Now that the posts about casual encounters between German women and allied men are out of the way, I thought it was time to do one about the couples that got hitched. The Allied Museum in Berlin has some great information about this in the book to its former exhibition “It Started With a Kiss.” I’ll focus on marriage to American GIs in this post.
It’s pretty well known that GI marriages were a phenomenon. By 1949, about 20,000 German brides and fiancés had moved to the United States. No small feat considering marriages were allowed only since December 1946. Apparently, the first American GIs requested to marry Germans in the fall of 1944 while the war still raged!
People can fall in love under any circumstances, of course, but German women and GIs started out with the kind of baggage no relationship needs. Nonfraternization laws banned romance at first, but when even officers ignored the rules, they were abandoned. The concept of collective guilt cast a shadow over all Germans, even teenage girls who spent most of their lives under Nazi rule. Romance with the victor equaled treason for some Germans.
Some Americans felt the same way. The media reported intensely about the moral dangers of Germany for the boys, and the public debated if and how German women should be allowed into the US. Women called “Nazi-Gretchens” in the US press weren’t necessarily going to be welcomed in American homes.
But there’s no stopping love. The War Brides Act in late 1945 and similar acts in later years laid the foundation for wives and children of US personnel to enter the country.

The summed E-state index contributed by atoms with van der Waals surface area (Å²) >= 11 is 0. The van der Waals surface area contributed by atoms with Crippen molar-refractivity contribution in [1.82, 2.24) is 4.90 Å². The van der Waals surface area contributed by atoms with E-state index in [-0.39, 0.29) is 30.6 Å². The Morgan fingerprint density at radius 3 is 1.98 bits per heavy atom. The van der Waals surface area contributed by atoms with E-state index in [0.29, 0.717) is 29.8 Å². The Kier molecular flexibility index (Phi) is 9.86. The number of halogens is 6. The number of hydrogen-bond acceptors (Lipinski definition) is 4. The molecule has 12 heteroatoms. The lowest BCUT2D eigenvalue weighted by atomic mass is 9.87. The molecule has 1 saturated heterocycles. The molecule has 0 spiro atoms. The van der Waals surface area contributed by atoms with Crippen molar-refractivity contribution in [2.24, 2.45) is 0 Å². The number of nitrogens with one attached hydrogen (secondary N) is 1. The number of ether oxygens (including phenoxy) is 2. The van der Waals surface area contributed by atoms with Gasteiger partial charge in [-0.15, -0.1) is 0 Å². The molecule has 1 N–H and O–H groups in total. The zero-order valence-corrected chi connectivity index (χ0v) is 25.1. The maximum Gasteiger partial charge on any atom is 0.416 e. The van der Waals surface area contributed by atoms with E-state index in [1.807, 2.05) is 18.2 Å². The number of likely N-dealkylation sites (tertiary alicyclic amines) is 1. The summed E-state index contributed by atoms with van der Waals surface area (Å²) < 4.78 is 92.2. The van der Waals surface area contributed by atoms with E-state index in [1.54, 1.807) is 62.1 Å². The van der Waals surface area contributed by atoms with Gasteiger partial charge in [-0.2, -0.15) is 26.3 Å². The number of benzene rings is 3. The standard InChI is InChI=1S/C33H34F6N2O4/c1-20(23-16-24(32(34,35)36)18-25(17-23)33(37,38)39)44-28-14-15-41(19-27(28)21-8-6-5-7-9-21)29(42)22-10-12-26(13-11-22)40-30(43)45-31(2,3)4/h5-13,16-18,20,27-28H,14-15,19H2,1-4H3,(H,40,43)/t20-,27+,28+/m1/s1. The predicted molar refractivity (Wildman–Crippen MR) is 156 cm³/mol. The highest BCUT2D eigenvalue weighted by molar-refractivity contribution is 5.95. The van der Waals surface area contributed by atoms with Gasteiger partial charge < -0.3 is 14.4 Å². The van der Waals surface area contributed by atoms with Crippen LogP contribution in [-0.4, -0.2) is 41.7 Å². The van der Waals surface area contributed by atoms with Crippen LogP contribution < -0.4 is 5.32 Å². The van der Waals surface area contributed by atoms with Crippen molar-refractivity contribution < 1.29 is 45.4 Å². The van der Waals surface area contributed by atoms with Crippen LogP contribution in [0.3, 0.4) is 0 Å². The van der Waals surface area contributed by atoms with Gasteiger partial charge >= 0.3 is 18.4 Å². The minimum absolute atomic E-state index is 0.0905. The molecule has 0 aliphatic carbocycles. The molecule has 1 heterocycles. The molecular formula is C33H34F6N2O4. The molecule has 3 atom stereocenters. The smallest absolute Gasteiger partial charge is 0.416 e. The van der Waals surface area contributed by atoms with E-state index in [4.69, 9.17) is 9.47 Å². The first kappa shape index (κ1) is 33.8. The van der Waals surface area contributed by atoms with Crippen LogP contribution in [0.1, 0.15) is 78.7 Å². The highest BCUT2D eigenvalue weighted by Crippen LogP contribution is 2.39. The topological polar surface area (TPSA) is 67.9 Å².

First they had to meet. Maybe at work, where Germans often took menial or clerical jobs in allied facilities and organizations. Maybe in cafés, restaurants or dance clubs. One German GI bride met her future husband on a Berlin street as she was rushing to catch a bus. She was 19, he was 24. They hit it off right away, but their road to a life together in Brooklyn had more than its share of bumps. Ursula lived in the Soviet sector of Berlin, and couldn’t get the papers to emigrate. She had to finagle an American Sector address via friends. She didn’t talk to many people about her plans out of fear someone would inform on her to the Soviet authorities. Her boyfriend returned to the States in October 1945 and worked from there to cut through the bureaucracy. Only in April 1947 did she board a flight from Tempelhof Airport to New York.
She was one of the lucky ones. She never felt foreign in her new home, since practically everybody was foreign in Brooklyn. Two years after she married, she became a US citizen.